In most cases, the government liberally applies Article 79, which carries the harshest sentences, as a deterrent against those it perceives to disobey its rule and to assert control. It also demonstrates that references to national security plays a central role in the detention of many religious followers. By invoking vaguely worded provisions in the Penal Code such as ‘subversion’ or ‘abuse of democratic freedoms’, the government incriminates and silences Buddhists who practice their freedom of religion or belief outside of state-sanctioned religious organisations.


International advocacy


The European Parliament has regularly followed Vietnam’s overall dire human rights record, in particular violations of FoRB.


In its November 2018 resolution on Vietnam, the European Parliament noted that religious freedom is repressed in the country and that non-recognised religions, such as the Unified Buddhist Church of Vietnam, continue to suffer severe religious persecution. It called on the government to remove all restrictions on freedom of religion and to put an end to the harassment of religious communities. It further urged the government to bring its legislation into conformity with international human rights standards and obligations.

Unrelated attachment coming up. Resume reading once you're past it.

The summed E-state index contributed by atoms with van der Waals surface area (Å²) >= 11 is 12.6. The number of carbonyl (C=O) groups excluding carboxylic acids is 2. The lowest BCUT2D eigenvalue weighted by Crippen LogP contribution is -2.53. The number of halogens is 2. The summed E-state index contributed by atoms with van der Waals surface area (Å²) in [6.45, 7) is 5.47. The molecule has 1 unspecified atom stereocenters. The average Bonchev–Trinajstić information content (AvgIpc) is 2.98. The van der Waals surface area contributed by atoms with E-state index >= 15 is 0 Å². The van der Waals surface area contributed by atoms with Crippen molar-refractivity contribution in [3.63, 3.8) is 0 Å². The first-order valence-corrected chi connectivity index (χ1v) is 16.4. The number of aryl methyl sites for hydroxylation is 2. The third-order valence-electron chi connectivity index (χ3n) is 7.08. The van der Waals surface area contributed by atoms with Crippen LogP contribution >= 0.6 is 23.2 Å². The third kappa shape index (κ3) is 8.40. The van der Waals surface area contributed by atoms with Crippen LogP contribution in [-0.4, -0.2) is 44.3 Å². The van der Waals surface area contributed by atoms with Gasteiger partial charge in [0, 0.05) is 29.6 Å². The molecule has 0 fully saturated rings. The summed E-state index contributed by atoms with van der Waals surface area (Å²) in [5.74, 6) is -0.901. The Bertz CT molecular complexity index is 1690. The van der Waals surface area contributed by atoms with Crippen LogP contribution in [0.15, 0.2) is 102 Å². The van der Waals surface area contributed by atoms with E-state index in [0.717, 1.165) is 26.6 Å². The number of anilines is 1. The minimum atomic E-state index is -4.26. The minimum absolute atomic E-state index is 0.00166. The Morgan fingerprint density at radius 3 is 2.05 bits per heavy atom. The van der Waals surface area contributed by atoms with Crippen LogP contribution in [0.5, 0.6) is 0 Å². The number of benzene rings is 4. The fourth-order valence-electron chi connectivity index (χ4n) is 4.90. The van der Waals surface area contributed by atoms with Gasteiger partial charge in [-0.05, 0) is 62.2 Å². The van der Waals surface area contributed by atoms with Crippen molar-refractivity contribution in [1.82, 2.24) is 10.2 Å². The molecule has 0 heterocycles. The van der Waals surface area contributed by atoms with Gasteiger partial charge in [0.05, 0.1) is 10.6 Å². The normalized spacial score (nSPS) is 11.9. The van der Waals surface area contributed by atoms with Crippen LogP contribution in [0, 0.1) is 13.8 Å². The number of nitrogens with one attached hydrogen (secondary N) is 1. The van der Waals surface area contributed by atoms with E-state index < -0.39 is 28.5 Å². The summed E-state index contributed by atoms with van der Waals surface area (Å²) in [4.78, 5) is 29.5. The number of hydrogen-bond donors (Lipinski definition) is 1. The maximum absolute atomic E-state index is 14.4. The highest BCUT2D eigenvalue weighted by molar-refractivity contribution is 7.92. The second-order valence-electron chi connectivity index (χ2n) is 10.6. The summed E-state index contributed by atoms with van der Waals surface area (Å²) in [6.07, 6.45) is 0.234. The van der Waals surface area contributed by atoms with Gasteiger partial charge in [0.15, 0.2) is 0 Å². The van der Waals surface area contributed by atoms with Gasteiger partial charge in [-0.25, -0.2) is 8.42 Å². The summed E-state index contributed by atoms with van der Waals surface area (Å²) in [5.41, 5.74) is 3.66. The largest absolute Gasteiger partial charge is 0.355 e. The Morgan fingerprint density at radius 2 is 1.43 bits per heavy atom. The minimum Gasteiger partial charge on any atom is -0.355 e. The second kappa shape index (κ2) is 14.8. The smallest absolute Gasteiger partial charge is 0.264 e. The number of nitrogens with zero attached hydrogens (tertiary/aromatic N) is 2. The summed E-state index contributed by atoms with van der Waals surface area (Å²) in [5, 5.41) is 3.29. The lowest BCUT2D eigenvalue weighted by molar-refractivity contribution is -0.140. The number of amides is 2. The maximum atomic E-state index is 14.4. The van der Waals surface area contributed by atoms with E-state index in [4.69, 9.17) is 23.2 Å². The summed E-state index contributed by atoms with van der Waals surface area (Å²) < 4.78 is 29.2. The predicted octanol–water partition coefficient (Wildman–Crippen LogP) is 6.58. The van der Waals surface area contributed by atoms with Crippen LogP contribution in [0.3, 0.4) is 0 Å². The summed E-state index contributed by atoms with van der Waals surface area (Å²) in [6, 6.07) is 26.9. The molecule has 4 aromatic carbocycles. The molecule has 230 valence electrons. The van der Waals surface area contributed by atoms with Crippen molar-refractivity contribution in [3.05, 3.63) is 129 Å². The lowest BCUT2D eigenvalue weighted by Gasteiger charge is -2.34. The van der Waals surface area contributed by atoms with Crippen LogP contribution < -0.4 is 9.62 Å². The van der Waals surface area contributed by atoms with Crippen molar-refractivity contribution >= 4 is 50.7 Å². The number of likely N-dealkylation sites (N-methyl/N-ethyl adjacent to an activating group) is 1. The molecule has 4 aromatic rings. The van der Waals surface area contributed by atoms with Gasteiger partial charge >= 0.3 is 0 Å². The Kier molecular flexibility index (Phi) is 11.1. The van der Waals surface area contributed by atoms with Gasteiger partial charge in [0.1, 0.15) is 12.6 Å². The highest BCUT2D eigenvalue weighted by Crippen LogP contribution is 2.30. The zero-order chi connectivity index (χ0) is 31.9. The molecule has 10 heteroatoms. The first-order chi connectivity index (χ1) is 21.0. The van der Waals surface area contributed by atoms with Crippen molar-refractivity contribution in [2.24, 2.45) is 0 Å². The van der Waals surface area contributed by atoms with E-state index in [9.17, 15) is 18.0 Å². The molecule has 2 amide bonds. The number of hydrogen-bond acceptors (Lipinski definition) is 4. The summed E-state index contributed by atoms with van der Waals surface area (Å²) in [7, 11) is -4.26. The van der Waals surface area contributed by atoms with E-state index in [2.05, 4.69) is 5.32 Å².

On 21 January 2021, the European Parliament adopted a resolution on human rights in Vietnam. It noted that “on 1 January 2018, Vietnam’s first ever law on belief and religion came into effect, obliging all religious groups in the country to register with the authorities and to inform them about their activities.” It however remained concerned about the fact that “the authorities can reject or hinder registration applications and ban religious activities which they arbitrarily deem to be contrary to the ‘national interest’, ‘public order’ or ‘national unity’;” and it called on the Government of Vietnam to remove all restrictions on freedom of religion and to put an end to the harassment of religious communities.